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Poison Creek Water Flows Will Change


Residents who like to walk along the Poison Creek Trail are going to notice a reduction in the water level of the creek in a little over two years.

That’s the result of a water agreement Park City made with the state seven years ago.

But Poison Creek will still exist as a seasonal stream.    Park City Council discussed the item on Thursday.     

The city has agreed that by January 1st of 2024, all of the water draining from the Judge Tunnel, up in the Empire Canyon area, will be diverted by a pipeline to the Three Kings Water Treatment Plant.

At that point, the water will no longer be going down Empire Creek.    Empire Creek runs down under the Main Street area, and at Heber Avenue, joins up with Silver Creek to form what is popularly known as Poison Creek.

Some local residents have hoped that the stream in Poison Creek could remain.    The Park City Council heard from a few of them Thursday night.

Council member Steve Joyce said he understands the affection that Parkites have for a water feature in town.    But he said the city has a strong commitment to the environment.

He said Judge Tunnel water would have to be treated before it could be returned to the creek.   That would be complicated, expensive and involve a lot of water.   

“If you look at the amount of water flowing down that creek right now, it’s about 900 gallons a minute, which is about a million gallons a day.  And so, when we talk about what we would have to do, we would literally have to treat the water to stream standards, which oddly enough are more rigid than drinking water standards, and actually treat it that well, and then pump it back up there.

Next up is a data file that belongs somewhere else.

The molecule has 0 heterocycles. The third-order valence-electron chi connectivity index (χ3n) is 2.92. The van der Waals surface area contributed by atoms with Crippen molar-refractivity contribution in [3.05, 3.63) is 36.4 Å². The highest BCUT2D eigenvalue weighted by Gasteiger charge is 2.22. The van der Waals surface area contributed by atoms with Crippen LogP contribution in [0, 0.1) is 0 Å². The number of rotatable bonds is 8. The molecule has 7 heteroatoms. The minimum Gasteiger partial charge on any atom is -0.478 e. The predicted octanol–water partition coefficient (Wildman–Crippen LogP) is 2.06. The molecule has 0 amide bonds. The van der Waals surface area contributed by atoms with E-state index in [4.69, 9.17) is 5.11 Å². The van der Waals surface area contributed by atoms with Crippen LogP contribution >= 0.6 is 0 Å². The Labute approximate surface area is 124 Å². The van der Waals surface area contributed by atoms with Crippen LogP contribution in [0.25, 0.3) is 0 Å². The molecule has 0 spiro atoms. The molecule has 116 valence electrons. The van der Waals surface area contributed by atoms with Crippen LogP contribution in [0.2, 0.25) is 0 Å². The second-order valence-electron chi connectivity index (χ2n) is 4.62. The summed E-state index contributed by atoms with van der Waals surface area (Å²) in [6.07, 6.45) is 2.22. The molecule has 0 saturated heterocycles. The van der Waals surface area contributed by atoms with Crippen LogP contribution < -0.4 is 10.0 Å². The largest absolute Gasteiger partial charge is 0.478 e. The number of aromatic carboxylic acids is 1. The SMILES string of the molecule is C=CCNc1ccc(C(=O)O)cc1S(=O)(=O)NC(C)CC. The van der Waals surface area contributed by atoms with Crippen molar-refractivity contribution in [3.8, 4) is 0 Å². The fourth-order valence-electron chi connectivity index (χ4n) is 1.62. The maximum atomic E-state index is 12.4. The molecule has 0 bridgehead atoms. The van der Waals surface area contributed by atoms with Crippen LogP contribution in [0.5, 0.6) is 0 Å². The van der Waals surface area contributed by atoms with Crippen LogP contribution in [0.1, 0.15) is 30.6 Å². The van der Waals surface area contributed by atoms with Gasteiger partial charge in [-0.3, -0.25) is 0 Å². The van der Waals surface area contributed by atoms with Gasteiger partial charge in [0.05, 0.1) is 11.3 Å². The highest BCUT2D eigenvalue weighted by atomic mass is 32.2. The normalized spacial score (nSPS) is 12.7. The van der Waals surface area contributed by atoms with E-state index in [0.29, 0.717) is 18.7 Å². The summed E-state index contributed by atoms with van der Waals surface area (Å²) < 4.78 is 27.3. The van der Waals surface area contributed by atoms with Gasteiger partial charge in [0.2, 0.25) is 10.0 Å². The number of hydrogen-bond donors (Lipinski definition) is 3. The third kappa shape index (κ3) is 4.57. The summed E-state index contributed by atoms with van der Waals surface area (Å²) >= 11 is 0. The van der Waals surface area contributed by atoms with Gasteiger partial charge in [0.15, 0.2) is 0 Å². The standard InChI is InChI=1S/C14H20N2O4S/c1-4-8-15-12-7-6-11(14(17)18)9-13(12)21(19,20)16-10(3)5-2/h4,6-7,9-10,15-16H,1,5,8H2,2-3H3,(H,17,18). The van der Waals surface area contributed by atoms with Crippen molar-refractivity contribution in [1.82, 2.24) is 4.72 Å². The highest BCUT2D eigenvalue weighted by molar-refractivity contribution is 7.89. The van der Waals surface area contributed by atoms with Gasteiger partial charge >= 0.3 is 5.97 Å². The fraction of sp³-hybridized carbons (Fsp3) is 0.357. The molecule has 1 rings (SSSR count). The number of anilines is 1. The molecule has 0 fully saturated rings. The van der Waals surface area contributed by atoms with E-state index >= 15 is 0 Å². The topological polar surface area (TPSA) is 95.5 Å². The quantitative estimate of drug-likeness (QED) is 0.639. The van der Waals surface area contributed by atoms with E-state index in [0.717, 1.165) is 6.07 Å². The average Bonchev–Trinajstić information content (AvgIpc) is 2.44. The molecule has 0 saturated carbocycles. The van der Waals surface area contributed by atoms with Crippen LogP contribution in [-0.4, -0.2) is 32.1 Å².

And a million gallons a day is about full-bore for a golf course, only it’s a year-round thing.   And so, hey, I know everybody likes a creek running through town.  We always joke about, on our Leadership Tour, about everybody else has a river.  We don’t have a river.  But a million gallons a day---man!”

In the summer of 2014, Park City entered into a Stipulated Compliance Order with the Utah Division of Water Quality in order to treat water from both the Judge Tunnel and the Spiro Tunnel.

Joyce talked to KPCW Friday about the background for that agreement.      

“The bottom line is that from Judge Tunnel, you’ve got a lot of water coming out that’s going through the mines.   It’s full of all sorts of different types of metals.   And the EPA wasn’t terribly happy about that.   And so as part of the Clean Water Act, we aren’t allowed to dump that water into the creek anymore.  So a couple years ago, we built a pipeline that runs from Judge all the way over to the new Three Kings water treatment plant.  But while that water treatment plant’s being built, we’re letting the water flow in.”

He said that the EPA granted an exemption to allow the water into Empire Creek, and then Poison Creek, during the construction of the treatment plant.

When the Three Kings plant comes on line in 2024, it will be able to treat the water from the Judge and Spiro tunnels in compliance with drinking water standards.

Joyce said the Poison Creek drainage isn’t going away.        

“The creek will still flow.   It’s not that it’ll dry out forever.  It’ll go back to what it was back in 2012, 2013, which is a seasonal creek.  When the snow’s melting, it’ll run probably July, August.  If we’re having a dry one, it’ll dry out.”

Park City Council Member Steven Joyce.


Known for getting all the facts right, as well as his distinctive sign-off, Rick covered Summit County meetings and issues for 35 years on KPCW. He now heads the Friday Film Review team.
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